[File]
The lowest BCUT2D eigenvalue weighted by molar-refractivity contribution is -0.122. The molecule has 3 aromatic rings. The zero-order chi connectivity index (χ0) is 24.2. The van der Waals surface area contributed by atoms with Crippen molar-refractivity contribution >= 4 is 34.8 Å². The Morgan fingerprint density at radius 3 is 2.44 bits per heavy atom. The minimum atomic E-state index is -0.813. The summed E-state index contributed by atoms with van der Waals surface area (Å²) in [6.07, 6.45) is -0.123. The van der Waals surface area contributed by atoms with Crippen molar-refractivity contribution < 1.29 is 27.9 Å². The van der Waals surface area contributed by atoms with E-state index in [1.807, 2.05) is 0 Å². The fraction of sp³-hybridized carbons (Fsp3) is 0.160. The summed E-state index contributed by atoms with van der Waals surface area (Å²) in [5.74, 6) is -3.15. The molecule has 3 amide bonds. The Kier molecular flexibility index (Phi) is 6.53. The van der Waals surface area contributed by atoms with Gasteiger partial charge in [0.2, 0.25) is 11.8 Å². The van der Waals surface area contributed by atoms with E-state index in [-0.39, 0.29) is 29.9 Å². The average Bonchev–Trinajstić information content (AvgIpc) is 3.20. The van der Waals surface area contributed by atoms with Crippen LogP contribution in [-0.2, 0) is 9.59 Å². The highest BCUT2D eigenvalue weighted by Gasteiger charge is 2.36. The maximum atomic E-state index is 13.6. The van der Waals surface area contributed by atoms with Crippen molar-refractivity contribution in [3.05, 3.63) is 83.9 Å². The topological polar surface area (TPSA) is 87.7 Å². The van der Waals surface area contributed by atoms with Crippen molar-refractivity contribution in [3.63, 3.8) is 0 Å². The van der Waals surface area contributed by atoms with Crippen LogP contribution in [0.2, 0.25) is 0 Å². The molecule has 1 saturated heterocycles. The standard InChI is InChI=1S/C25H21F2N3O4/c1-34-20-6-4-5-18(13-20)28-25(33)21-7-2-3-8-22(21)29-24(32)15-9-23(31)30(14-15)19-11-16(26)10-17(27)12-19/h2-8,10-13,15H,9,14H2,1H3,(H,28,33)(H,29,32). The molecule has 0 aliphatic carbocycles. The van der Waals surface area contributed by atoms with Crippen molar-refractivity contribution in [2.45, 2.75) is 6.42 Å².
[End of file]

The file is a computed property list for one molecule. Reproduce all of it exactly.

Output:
The lowest BCUT2D eigenvalue weighted by molar-refractivity contribution is -0.122. The molecule has 3 aromatic rings. The zero-order chi connectivity index (χ0) is 24.2. The van der Waals surface area contributed by atoms with Crippen molar-refractivity contribution >= 4 is 34.8 Å². The Morgan fingerprint density at radius 3 is 2.44 bits per heavy atom. The minimum atomic E-state index is -0.813. The summed E-state index contributed by atoms with van der Waals surface area (Å²) in [6.07, 6.45) is -0.123. The van der Waals surface area contributed by atoms with Crippen molar-refractivity contribution < 1.29 is 27.9 Å². The van der Waals surface area contributed by atoms with E-state index in [1.807, 2.05) is 0 Å². The fraction of sp³-hybridized carbons (Fsp3) is 0.160. The summed E-state index contributed by atoms with van der Waals surface area (Å²) in [5.74, 6) is -3.15. The molecule has 3 amide bonds. The Kier molecular flexibility index (Phi) is 6.53. The van der Waals surface area contributed by atoms with Gasteiger partial charge in [0.2, 0.25) is 11.8 Å². The van der Waals surface area contributed by atoms with E-state index in [-0.39, 0.29) is 29.9 Å². The average Bonchev–Trinajstić information content (AvgIpc) is 3.20. The van der Waals surface area contributed by atoms with Crippen LogP contribution in [-0.2, 0) is 9.59 Å². The highest BCUT2D eigenvalue weighted by Gasteiger charge is 2.36. The maximum atomic E-state index is 13.6. The van der Waals surface area contributed by atoms with Crippen molar-refractivity contribution in [3.05, 3.63) is 83.9 Å². The topological polar surface area (TPSA) is 87.7 Å². The van der Waals surface area contributed by atoms with Crippen molar-refractivity contribution in [3.63, 3.8) is 0 Å². The van der Waals surface area contributed by atoms with Crippen LogP contribution in [0.2, 0.25) is 0 Å². The molecule has 1 saturated heterocycles. The standard InChI is InChI=1S/C25H21F2N3O4/c1-34-20-6-4-5-18(13-20)28-25(33)21-7-2-3-8-22(21)29-24(32)15-9-23(31)30(14-15)19-11-16(26)10-17(27)12-19/h2-8,10-13,15H,9,14H2,1H3,(H,28,33)(H,29,32). The molecule has 0 aliphatic carbocycles. The van der Waals surface area contributed by atoms with Crippen molar-refractivity contribution in [2.45, 2.75) is 6.42 Å².